Texas’ law against censoring political speech on social media is not in force for now, but that could change. Also: Truckers like to say they keep America rolling, but more are leaving the profession than ever – and it could have major ripple effects for everyone. Plus: A generation gap in high-tech, and a major difference in how sweeping layoffs are being felt. And: A Texas nonprofit founded to support voting restrictions tried to build a hospital in Ukraine; it has not gone as planned, and now red flags are going up.
The governor claims we should be very close to herd immunity. What does the chair of the Texas vaccine allocation panel have to say? About 25 percent of Texans now reported to be vaccinated… far from what public health experts have estimated is needed for herd immunity. We’ll hear more. Also a turning point in what’s been called the eternal war and why some have lingering concerns about plans to get the U.S. out of Afghanistan by 9/11. And in a state that leads the nation in fatal crashes involving large trucks, a bill rolling thru the state house that would make it harder for people to sue trucking companies. Those stories and more today on the Texas Standard:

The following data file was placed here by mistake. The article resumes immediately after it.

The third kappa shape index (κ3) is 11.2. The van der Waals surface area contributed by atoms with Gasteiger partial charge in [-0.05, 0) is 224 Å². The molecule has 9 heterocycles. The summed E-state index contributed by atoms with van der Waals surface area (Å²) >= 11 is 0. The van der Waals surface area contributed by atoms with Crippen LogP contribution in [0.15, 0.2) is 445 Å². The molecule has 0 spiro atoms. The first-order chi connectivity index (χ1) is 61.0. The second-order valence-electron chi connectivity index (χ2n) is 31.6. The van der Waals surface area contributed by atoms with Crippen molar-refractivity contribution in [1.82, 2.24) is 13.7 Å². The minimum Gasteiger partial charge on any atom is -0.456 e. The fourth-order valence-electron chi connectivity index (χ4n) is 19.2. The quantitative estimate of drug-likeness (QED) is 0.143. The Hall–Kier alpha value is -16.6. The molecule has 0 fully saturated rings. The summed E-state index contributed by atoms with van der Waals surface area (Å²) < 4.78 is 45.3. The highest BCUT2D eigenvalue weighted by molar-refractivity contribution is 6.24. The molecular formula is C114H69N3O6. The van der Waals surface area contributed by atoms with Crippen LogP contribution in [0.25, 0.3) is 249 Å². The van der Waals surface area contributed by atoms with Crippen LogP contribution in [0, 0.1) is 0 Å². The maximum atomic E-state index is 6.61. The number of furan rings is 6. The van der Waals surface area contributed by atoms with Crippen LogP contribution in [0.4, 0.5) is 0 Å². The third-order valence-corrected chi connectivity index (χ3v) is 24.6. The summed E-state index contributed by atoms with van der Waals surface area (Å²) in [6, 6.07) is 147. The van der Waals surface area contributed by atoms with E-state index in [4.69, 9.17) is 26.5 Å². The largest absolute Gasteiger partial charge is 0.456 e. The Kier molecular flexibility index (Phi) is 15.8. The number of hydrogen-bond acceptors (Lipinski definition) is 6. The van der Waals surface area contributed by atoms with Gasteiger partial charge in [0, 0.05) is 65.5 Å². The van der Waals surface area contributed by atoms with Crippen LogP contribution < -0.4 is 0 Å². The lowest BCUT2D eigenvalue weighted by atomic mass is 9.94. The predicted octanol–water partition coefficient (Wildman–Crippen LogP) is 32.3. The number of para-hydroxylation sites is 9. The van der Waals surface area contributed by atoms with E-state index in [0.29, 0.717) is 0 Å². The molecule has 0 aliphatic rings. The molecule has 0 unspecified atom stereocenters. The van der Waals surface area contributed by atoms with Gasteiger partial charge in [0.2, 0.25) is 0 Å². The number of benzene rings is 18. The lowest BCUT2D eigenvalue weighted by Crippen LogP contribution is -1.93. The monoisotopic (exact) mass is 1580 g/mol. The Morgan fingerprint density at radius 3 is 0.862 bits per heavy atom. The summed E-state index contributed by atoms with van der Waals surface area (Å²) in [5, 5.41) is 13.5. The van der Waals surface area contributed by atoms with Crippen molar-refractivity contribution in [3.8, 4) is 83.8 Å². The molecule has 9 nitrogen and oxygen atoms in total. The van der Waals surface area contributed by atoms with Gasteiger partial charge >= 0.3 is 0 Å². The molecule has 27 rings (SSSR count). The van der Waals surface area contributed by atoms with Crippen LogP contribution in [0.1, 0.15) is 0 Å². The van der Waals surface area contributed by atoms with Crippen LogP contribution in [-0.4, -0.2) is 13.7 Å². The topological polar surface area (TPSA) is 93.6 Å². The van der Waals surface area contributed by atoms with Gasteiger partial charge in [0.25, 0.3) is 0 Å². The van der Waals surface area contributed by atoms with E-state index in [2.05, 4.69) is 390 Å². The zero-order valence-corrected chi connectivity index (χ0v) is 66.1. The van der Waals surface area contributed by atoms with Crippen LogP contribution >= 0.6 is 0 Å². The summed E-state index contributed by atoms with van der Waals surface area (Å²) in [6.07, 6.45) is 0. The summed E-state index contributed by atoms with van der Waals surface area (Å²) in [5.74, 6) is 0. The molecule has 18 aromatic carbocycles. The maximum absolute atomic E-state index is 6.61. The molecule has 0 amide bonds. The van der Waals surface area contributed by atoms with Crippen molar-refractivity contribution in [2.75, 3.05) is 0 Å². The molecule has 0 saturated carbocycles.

It was billed as a State of the State address. But a closer reading might reveal the not-to-subtle start of a new campaign season in Texas. We’ll break down governor Greg Abbott’s 5 emergency items. Also the latest on bottlenecks in the distribution of COVID-19 vaccines in the Lone Star State. And rural Texas, disconnected? A state lawmaker warns funding cuts could cut off internet and phone service for many sparsely populated parts of Texas. Plus a new opening for transmigrantes and how that could create new opportunities and new dangers at the border. Those stories and more today on the Texas standard: